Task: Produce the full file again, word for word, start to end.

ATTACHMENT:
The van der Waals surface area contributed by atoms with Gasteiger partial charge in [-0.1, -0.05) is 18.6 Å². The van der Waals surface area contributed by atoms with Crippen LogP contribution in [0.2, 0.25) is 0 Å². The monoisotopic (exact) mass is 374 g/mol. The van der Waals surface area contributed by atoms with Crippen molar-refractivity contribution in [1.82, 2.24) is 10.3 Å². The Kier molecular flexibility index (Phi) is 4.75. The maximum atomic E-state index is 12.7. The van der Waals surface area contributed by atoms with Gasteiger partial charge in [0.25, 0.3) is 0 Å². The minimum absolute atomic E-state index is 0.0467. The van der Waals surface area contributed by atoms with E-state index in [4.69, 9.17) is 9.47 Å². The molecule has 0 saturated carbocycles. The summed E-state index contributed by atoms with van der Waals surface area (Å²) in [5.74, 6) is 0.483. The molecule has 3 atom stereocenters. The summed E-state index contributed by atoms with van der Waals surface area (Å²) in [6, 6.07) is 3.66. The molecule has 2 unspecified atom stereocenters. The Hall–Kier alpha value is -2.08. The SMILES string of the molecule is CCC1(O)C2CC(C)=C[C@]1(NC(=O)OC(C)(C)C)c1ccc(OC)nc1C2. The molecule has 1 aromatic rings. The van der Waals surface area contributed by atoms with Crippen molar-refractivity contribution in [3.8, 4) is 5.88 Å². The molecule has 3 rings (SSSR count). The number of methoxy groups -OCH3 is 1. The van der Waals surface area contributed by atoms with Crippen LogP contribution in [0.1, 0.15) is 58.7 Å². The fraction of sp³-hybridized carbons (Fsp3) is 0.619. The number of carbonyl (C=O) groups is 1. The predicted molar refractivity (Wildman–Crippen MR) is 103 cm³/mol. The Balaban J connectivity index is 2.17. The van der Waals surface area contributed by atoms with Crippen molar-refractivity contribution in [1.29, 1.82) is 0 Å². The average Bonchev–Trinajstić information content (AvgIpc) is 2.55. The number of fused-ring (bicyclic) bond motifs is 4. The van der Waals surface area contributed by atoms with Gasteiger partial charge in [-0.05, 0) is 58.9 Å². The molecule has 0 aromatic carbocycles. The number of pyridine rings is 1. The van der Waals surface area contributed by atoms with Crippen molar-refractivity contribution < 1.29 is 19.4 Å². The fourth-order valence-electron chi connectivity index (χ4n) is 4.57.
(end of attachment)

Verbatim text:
The van der Waals surface area contributed by atoms with Gasteiger partial charge in [-0.1, -0.05) is 18.6 Å². The van der Waals surface area contributed by atoms with Crippen LogP contribution in [0.2, 0.25) is 0 Å². The monoisotopic (exact) mass is 374 g/mol. The van der Waals surface area contributed by atoms with Crippen molar-refractivity contribution in [1.82, 2.24) is 10.3 Å². The Kier molecular flexibility index (Phi) is 4.75. The maximum atomic E-state index is 12.7. The van der Waals surface area contributed by atoms with Gasteiger partial charge in [0.25, 0.3) is 0 Å². The minimum absolute atomic E-state index is 0.0467. The van der Waals surface area contributed by atoms with E-state index in [4.69, 9.17) is 9.47 Å². The molecule has 0 saturated carbocycles. The summed E-state index contributed by atoms with van der Waals surface area (Å²) in [5.74, 6) is 0.483. The molecule has 3 atom stereocenters. The summed E-state index contributed by atoms with van der Waals surface area (Å²) in [6, 6.07) is 3.66. The molecule has 2 unspecified atom stereocenters. The Hall–Kier alpha value is -2.08. The SMILES string of the molecule is CCC1(O)C2CC(C)=C[C@]1(NC(=O)OC(C)(C)C)c1ccc(OC)nc1C2. The molecule has 1 aromatic rings. The van der Waals surface area contributed by atoms with Crippen molar-refractivity contribution in [3.8, 4) is 5.88 Å². The molecule has 3 rings (SSSR count). The number of methoxy groups -OCH3 is 1. The van der Waals surface area contributed by atoms with Crippen LogP contribution in [0.1, 0.15) is 58.7 Å². The fraction of sp³-hybridized carbons (Fsp3) is 0.619. The number of carbonyl (C=O) groups is 1. The predicted molar refractivity (Wildman–Crippen MR) is 103 cm³/mol. The Balaban J connectivity index is 2.17. The van der Waals surface area contributed by atoms with Crippen molar-refractivity contribution in [1.29, 1.82) is 0 Å². The average Bonchev–Trinajstić information content (AvgIpc) is 2.55. The number of fused-ring (bicyclic) bond motifs is 4. The van der Waals surface area contributed by atoms with Gasteiger partial charge in [-0.05, 0) is 58.9 Å². The molecule has 0 aromatic carbocycles. The number of pyridine rings is 1. The van der Waals surface area contributed by atoms with Crippen molar-refractivity contribution < 1.29 is 19.4 Å². The fourth-order valence-electron chi connectivity index (χ4n) is 4.57.